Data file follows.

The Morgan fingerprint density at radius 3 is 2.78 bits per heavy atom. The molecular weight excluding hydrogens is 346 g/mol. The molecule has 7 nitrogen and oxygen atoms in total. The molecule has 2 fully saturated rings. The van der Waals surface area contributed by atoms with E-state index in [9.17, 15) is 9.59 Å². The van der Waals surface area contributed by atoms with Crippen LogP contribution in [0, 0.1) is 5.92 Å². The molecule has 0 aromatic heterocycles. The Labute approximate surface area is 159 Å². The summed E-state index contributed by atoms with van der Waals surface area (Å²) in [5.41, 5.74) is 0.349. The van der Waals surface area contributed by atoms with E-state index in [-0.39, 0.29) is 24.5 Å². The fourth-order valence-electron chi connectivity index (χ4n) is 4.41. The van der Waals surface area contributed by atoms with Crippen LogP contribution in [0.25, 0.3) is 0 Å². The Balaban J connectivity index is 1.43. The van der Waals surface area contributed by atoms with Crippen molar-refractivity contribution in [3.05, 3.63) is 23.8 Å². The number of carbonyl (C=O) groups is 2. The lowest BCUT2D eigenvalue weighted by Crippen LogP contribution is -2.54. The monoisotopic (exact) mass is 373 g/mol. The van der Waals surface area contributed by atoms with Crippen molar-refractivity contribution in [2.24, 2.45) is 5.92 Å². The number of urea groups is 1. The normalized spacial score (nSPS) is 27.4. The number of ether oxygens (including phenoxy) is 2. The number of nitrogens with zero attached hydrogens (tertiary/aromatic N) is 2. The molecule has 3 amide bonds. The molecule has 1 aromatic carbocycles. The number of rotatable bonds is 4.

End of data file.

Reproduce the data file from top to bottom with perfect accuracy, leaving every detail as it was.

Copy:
The Morgan fingerprint density at radius 3 is 2.78 bits per heavy atom. The molecular weight excluding hydrogens is 346 g/mol. The molecule has 7 nitrogen and oxygen atoms in total. The molecule has 2 fully saturated rings. The van der Waals surface area contributed by atoms with E-state index in [9.17, 15) is 9.59 Å². The van der Waals surface area contributed by atoms with Crippen LogP contribution in [0, 0.1) is 5.92 Å². The molecule has 0 aromatic heterocycles. The Labute approximate surface area is 159 Å². The summed E-state index contributed by atoms with van der Waals surface area (Å²) in [5.41, 5.74) is 0.349. The van der Waals surface area contributed by atoms with E-state index in [-0.39, 0.29) is 24.5 Å². The fourth-order valence-electron chi connectivity index (χ4n) is 4.41. The van der Waals surface area contributed by atoms with Crippen LogP contribution in [0.25, 0.3) is 0 Å². The Balaban J connectivity index is 1.43. The van der Waals surface area contributed by atoms with Crippen molar-refractivity contribution in [3.05, 3.63) is 23.8 Å². The number of carbonyl (C=O) groups is 2. The lowest BCUT2D eigenvalue weighted by Crippen LogP contribution is -2.54. The monoisotopic (exact) mass is 373 g/mol. The van der Waals surface area contributed by atoms with Crippen molar-refractivity contribution in [2.24, 2.45) is 5.92 Å². The number of urea groups is 1. The normalized spacial score (nSPS) is 27.4. The number of ether oxygens (including phenoxy) is 2. The number of nitrogens with zero attached hydrogens (tertiary/aromatic N) is 2. The molecule has 3 amide bonds. The molecule has 1 aromatic carbocycles. The number of rotatable bonds is 4.